ABSTRACT: OBJECTIVE: Our purpose was to evaluate the sensitivity of multidetector CT for the detection of peritoneal metastases between standard 2.5 mm axial imaging and maximum-intensity-projection (MIP) reconstructions. MATERIALS AND METHODS: The Institutional Review Board approved this retrospective study and waived the need to obtain patient consent. We retrospectively identified 36 patients with pancreatic adenocarcinoma and peritoneal metastatic disease who underwent a pancreatic protocol CT examination of the abdomen and pelvis between January 2012 and January 2014. Three independent radiologists reviewed a randomized combination of standard axial (2.5 mm reconstructed thickness, 2.5 mm interval) and axial MIP reconstructions (6, 3 mm interval) over two sessions. Each reader recorded metastasis location in PACS. Subsequent consensus review by two radiologists determined the final number and size of metastases. RESULTS: The reviewers found 328 peritoneal implants in 36 patients. After accounting for the size, location, and number of lesions as well as multiple readers, a generalized estimating equations model showed that the statistical combination of MIP with standard technique significantly increased the odds of correctly identifying a lesion (OR 2.16; 95% CI 1.86-2.51; p value < 0.0001) compared to standard technique alone. MIP reconstruction as a standalone technique was less sensitive compared to standard technique alone (OR 0.81; 95% CI 0.65-0.99; p value = 0.0468). When compared to standard axial imaging, evaluation via MIP reconstructions resulted in the identification of an additional 50 (15%), 45 (14%), and 55 (17%) lesions by Readers 1-3, respectively. CONCLUSION: The axial 6 mm MIP series is complimentary in the CT evaluation of peritoneal metastases. MIP reconstruction evaluation identified a significant number of additional lesions, but is not adequate as a standalone technique for peritoneal cavity assessment.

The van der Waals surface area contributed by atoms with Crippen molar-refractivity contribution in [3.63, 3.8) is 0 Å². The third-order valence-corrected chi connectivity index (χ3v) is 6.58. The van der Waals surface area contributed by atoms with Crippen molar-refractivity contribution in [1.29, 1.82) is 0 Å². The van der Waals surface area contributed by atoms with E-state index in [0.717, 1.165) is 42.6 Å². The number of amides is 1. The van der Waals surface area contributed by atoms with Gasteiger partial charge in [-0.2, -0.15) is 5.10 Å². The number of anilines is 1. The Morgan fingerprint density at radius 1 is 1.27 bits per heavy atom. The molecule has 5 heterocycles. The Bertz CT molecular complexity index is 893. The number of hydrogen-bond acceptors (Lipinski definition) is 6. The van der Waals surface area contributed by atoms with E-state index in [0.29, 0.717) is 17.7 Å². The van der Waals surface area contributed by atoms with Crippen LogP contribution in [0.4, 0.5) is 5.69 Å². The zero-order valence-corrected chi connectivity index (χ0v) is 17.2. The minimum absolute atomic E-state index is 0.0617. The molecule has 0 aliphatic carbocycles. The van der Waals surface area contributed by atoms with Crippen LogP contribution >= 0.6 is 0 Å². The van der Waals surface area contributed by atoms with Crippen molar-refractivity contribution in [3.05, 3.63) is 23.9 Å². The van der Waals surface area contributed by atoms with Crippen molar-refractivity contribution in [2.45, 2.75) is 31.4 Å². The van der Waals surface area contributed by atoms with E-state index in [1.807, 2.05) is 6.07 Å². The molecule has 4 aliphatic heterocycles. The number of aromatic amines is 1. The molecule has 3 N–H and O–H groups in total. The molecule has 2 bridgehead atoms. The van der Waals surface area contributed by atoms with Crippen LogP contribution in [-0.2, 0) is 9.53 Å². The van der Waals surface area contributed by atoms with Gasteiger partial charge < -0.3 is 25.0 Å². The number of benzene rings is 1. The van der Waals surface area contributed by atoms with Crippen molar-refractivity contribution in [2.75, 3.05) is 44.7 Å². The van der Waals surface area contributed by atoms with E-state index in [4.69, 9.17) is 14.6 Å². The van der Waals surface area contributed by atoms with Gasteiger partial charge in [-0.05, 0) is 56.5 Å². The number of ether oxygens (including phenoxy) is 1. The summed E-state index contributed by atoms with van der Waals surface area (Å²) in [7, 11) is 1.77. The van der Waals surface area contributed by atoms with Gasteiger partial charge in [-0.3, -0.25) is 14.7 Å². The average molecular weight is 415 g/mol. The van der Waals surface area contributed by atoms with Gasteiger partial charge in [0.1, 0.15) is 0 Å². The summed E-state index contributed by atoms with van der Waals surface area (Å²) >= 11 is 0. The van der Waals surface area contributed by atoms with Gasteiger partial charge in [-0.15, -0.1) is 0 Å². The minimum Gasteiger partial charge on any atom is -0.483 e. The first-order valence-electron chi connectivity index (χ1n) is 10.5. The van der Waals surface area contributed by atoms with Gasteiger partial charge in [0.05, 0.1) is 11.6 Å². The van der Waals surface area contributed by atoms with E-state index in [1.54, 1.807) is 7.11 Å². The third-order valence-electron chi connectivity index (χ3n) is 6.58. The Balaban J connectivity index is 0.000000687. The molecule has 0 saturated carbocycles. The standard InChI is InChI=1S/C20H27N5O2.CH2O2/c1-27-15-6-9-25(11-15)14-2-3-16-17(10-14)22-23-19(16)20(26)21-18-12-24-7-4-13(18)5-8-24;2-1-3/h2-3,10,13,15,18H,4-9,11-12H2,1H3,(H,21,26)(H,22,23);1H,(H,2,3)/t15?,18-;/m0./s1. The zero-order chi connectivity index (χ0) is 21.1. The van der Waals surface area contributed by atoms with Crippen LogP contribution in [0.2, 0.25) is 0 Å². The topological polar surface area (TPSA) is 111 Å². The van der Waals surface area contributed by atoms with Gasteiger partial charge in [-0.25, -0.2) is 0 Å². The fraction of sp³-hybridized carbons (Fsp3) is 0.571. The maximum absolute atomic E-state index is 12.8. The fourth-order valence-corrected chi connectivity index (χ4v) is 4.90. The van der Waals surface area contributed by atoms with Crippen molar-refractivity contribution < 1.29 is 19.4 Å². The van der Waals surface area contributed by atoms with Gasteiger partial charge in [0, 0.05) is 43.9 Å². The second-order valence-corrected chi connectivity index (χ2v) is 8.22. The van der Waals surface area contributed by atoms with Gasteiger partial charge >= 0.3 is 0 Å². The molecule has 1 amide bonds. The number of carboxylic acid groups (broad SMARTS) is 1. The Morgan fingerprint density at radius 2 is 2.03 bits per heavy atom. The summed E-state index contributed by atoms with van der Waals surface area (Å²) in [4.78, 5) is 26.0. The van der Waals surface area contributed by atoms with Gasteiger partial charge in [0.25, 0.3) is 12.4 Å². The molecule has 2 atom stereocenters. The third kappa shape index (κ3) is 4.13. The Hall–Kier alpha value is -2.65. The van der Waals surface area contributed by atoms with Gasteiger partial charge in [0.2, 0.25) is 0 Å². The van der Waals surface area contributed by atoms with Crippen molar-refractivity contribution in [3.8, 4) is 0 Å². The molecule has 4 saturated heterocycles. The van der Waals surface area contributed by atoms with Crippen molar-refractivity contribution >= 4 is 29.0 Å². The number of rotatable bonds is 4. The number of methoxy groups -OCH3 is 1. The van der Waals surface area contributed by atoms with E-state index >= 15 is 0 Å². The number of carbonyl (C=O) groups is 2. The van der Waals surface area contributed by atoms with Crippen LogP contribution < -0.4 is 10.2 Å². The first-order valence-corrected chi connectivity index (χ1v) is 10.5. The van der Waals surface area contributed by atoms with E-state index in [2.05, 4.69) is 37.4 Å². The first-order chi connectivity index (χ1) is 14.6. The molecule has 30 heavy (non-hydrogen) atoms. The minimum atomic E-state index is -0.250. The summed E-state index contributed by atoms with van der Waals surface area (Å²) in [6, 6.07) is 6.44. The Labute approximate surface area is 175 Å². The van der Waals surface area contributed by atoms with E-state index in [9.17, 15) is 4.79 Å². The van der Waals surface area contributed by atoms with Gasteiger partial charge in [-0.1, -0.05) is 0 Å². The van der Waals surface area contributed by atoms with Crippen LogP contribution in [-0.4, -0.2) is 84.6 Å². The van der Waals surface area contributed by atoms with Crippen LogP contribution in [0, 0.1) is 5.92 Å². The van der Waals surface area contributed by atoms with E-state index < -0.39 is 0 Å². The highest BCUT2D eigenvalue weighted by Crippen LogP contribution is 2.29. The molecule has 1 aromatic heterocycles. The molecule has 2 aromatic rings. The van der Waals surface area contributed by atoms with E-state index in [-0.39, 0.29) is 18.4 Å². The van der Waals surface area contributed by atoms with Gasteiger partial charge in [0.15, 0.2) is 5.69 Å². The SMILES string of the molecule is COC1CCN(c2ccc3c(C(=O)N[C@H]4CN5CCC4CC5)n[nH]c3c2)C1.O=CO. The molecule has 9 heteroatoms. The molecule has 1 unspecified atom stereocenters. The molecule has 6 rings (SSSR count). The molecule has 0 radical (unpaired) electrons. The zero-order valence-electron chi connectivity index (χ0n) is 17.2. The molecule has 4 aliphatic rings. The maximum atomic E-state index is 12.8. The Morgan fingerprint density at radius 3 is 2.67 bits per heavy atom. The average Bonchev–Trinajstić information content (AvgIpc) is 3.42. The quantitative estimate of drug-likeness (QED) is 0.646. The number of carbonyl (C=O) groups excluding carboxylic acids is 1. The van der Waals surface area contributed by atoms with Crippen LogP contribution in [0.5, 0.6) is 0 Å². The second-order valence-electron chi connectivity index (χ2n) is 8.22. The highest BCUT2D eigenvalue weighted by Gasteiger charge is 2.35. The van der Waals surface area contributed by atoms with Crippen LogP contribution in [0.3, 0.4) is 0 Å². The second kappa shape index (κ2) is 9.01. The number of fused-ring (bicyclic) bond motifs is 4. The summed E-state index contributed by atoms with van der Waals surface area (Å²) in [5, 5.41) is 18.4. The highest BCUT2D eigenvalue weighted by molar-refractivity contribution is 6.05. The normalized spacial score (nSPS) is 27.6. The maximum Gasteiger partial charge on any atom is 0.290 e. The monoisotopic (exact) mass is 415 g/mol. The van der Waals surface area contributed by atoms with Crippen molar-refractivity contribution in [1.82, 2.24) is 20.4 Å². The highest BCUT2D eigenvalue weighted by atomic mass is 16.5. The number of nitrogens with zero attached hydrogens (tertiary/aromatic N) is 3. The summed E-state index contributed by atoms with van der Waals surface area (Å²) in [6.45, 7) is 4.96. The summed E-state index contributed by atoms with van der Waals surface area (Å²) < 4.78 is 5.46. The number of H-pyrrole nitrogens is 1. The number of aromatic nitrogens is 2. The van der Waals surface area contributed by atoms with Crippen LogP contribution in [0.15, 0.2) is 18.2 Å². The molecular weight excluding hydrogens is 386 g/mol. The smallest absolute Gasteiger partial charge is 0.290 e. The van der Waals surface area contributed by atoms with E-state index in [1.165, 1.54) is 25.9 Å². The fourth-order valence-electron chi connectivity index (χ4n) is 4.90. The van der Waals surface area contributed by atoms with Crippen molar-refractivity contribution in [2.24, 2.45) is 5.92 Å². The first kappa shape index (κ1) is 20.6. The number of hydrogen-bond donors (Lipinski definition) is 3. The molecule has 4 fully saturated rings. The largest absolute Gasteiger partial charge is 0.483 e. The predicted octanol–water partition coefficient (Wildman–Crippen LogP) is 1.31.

6 Article Intra-tumoral heterogeneity of gemcitabine delivery and mass transport in human pancreatic cancer. 2014

Koay, Eugene J / Baio, Flavio E / Ondari, Alexander / Truty, Mark J / Cristini, Vittorio / Thomas, Ryan M / Chen, Rong / Chatterjee, Deyali / Kang, Ya'an / Zhang, Joy / Court, Laurence / Bhosale, Priya R / Tamm, Eric P / Qayyum, Aliya / Crane, Christopher H / Javle, Milind / Katz, Matthew H / Gottumukkala, Vijaya N / Rozner, Marc A / Shen, Haifa / Lee, Jeffrey E / Wang, Huamin / Chen, Yuling / Plunkett, William / Abbruzzese, James L / Wolff, Robert A / Maitra, Anirban / Ferrari, Mauro / Varadhachary, Gauri R / Fleming, Jason B. ·Division of Radiation Oncology, The University of Texas M.D. Anderson Cancer Center, Houston, TX, USA. Department of Nanomedicine, Houston Methodist Research Institute, Houston, TX, USA. ·Phys Biol · Pubmed #25427073.

ABSTRACT: There is substantial heterogeneity in the clinical behavior of pancreatic cancer and in its response to therapy. Some of this variation may be due to differences in delivery of cytotoxic therapies between patients and within individual tumors. Indeed, in 12 patients with resectable pancreatic cancer, we previously demonstrated wide inter-patient variability in the delivery of gemcitabine as well as in the mass transport properties of tumors as measured by computed tomography (CT) scans. However, the variability of drug delivery and transport properties within pancreatic tumors is currently unknown. Here, we analyzed regional measurements of gemcitabine DNA incorporation in the tumors of the same 12 patients to understand the degree of intra-tumoral heterogeneity of drug delivery. We also developed a volumetric segmentation approach to measure mass transport properties from the CT scans of these patients and tested inter-observer agreement with this new methodology. Our results demonstrate significant heterogeneity of gemcitabine delivery within individual pancreatic tumors and across the patient cohort, with gemcitabine DNA incorporation in the inner portion of the tumors ranging from 38 to 74% of the total. Similarly, the CT-derived mass transport properties of the tumors had a high degree of heterogeneity, ranging from minimal difference to almost 200% difference between inner and outer portions of the tumor. Our quantitative method to derive transport properties from CT scans demonstrated less than 5% difference in gemcitabine prediction at the average CT-derived transport value across observers. These data illustrate significant inter-patient and intra-tumoral heterogeneity in the delivery of gemcitabine, and highlight how this variability can be reproducibly accounted for using principles of mass transport. With further validation as a biophysical marker, transport properties of tumors may be useful in patient selection for therapy and prediction of therapeutic outcome.